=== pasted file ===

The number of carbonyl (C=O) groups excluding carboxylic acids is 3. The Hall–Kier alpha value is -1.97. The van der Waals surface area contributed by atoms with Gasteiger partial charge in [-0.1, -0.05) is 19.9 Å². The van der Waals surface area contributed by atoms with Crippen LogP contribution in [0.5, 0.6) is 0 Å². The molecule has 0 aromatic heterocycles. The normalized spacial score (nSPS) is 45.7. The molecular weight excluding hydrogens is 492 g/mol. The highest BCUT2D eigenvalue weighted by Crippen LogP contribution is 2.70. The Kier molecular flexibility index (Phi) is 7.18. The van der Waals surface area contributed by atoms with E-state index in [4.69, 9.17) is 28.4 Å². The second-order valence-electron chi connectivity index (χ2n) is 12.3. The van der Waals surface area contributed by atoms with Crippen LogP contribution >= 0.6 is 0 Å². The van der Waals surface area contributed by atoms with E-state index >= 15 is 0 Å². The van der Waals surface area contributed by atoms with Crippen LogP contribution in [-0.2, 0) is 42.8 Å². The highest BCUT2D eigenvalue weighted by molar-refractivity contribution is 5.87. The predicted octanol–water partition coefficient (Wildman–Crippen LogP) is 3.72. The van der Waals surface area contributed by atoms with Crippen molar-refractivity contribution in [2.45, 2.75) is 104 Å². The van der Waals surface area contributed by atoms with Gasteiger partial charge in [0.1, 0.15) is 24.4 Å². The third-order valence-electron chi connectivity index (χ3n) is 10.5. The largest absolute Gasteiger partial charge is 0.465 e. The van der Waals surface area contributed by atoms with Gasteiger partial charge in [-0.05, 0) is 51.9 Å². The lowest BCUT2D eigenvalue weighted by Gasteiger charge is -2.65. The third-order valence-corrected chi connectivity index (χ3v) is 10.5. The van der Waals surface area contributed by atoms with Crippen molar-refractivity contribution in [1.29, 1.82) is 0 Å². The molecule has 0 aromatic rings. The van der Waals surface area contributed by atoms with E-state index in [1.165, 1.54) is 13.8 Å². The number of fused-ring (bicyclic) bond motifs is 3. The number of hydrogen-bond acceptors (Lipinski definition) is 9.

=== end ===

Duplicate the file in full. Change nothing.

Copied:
The number of carbonyl (C=O) groups excluding carboxylic acids is 3. The Hall–Kier alpha value is -1.97. The van der Waals surface area contributed by atoms with Gasteiger partial charge in [-0.1, -0.05) is 19.9 Å². The van der Waals surface area contributed by atoms with Crippen LogP contribution in [0.5, 0.6) is 0 Å². The molecule has 0 aromatic heterocycles. The normalized spacial score (nSPS) is 45.7. The molecular weight excluding hydrogens is 492 g/mol. The highest BCUT2D eigenvalue weighted by Crippen LogP contribution is 2.70. The Kier molecular flexibility index (Phi) is 7.18. The van der Waals surface area contributed by atoms with E-state index in [4.69, 9.17) is 28.4 Å². The second-order valence-electron chi connectivity index (χ2n) is 12.3. The van der Waals surface area contributed by atoms with Crippen LogP contribution >= 0.6 is 0 Å². The van der Waals surface area contributed by atoms with E-state index >= 15 is 0 Å². The van der Waals surface area contributed by atoms with Crippen LogP contribution in [-0.2, 0) is 42.8 Å². The highest BCUT2D eigenvalue weighted by molar-refractivity contribution is 5.87. The predicted octanol–water partition coefficient (Wildman–Crippen LogP) is 3.72. The van der Waals surface area contributed by atoms with Crippen molar-refractivity contribution in [2.45, 2.75) is 104 Å². The van der Waals surface area contributed by atoms with Gasteiger partial charge in [0.1, 0.15) is 24.4 Å². The third-order valence-electron chi connectivity index (χ3n) is 10.5. The largest absolute Gasteiger partial charge is 0.465 e. The van der Waals surface area contributed by atoms with Gasteiger partial charge in [-0.05, 0) is 51.9 Å². The lowest BCUT2D eigenvalue weighted by Gasteiger charge is -2.65. The third-order valence-corrected chi connectivity index (χ3v) is 10.5. The van der Waals surface area contributed by atoms with Crippen molar-refractivity contribution in [1.29, 1.82) is 0 Å². The molecule has 0 aromatic rings. The van der Waals surface area contributed by atoms with E-state index in [1.165, 1.54) is 13.8 Å². The number of fused-ring (bicyclic) bond motifs is 3. The number of hydrogen-bond acceptors (Lipinski definition) is 9.